Existing-Home Sales Hit Highest Level Since October
• June's Existing Home sales were up 2.3% from May, the 3rd consecutive monthly increase, reaching an annual pace of 5.04 million.
• Existing home Inventory was up 6.5% from a year earlier - 5.5 months supply.
• Median home prices were $223,300, up 4.3% from the year earlier.
• First time buyers represented 28% of all sales, low by historic standards as the jobs market remains sluggish.
• Distressed sales slide to 11% of total sales as fewer investors entered the market.
• June sales were down 2.3% from last year. However, 3 consecutive months of rising sales seems to indicate the housing market is recovering from a harsh winter.
• Borrowing rates remain near record lows at 4.13%
Mobile-Ad Spending Leaps, but Trails User Growth
Outlays Expected to Jump 83% This Year, but Remain Small Compared to Time on Devices
Research firm eMarketer estimates that spending on mobile advertising, which includes both smartphones and tablets, will soar 83% to nearly $18 billion in 2014. Newspapers will draw nearly $17 billion, while radio will bring in $15.5 billion.
Updated July 21, 2014 8:02 p.m. ET
Record 57 Million Americans Living in Multi-Generational Households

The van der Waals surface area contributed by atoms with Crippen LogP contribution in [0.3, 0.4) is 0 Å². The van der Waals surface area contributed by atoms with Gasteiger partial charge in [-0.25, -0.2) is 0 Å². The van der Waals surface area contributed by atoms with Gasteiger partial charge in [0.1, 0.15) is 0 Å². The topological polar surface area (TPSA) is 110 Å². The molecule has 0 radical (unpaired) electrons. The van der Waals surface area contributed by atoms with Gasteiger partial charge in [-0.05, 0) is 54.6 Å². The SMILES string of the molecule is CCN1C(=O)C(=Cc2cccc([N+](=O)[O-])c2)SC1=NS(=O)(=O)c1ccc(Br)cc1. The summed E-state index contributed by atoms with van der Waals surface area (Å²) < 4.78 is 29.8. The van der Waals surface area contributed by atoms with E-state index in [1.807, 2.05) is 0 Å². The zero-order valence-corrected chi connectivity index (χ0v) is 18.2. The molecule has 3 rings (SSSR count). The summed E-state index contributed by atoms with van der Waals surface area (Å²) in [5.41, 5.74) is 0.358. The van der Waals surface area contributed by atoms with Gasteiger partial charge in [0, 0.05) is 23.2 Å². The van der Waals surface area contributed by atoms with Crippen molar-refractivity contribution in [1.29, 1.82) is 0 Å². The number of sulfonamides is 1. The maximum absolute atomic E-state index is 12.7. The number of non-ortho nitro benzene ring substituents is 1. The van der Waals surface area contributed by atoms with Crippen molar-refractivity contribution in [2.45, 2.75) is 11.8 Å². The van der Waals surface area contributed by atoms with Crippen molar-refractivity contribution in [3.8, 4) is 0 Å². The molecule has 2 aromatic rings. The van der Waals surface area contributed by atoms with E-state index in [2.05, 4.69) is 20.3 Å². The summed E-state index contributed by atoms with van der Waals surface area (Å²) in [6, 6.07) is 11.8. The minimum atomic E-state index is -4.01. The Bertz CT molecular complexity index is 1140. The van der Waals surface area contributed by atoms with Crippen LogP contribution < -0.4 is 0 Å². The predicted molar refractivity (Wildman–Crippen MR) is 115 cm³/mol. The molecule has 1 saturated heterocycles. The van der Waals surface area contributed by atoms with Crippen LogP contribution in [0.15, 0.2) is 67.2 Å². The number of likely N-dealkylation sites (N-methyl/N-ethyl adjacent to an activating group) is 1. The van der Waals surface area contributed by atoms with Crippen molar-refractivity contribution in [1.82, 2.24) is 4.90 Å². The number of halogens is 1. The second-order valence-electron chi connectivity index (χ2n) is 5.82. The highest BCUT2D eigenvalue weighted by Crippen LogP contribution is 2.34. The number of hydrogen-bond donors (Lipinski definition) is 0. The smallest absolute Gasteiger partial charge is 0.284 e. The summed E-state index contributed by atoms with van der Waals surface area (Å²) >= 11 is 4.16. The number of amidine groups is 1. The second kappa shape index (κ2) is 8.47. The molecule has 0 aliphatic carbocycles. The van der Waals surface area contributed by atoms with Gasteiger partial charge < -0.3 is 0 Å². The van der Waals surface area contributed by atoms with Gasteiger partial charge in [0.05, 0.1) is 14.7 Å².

Is your post-college 20-something still living in the basement? Why, yes. Yes, he is.
Driven by young adults, the share of Americans living in multi-generational households continues to climb, a new report released Thursday finds, a trend that accelerated during the recession but has extended beyond it.
A record 57 million Americans—or 18.1% of the population—lived in multi-generational households in 2012, according to an analysis of Census data by the Pew Research Center, a think tank. The rate, up from 17.8% in 2011, has been on a steady march upward since its post-World War 11 low in 1980, when just 12.1% of the population utilized these arrangements.
Billionaire: Home Ownership Still the Best Investment
John Paulson, a billionaire hedge fund manager, says that for those looking for the best investment possible, they need to look toward home ownership.
At the Delivering Alpha conference, presented by CNBC and Institutional Investor, Paulson said: "I still think, from an individual perspective, the best-deal investment you can make is to buy a primary residence that you're the owner-occupier of. Today, financing costs are extraordinarily low. You can get a 30-year mortgage somewhere around 4.5 percent. And if you put down, let's say, 10 percent and the house is up 5 percent, which is the latest data, then you would be up 50 percent on your investment. And you've locked in the cost over the next 30 years. And today the cost of owning is somewhat less than the cost of renting. And if you rent, the rent goes up every year. But if you buy a 30-year mortgage, the cost is fixed."
Paulson stressed that an owner-occupied home — not a home bought to be a rental — is what he views as the best investment individuals can make right now.
"To buy it as an investment and rent it out — I'm not so enamored with that concept," he said.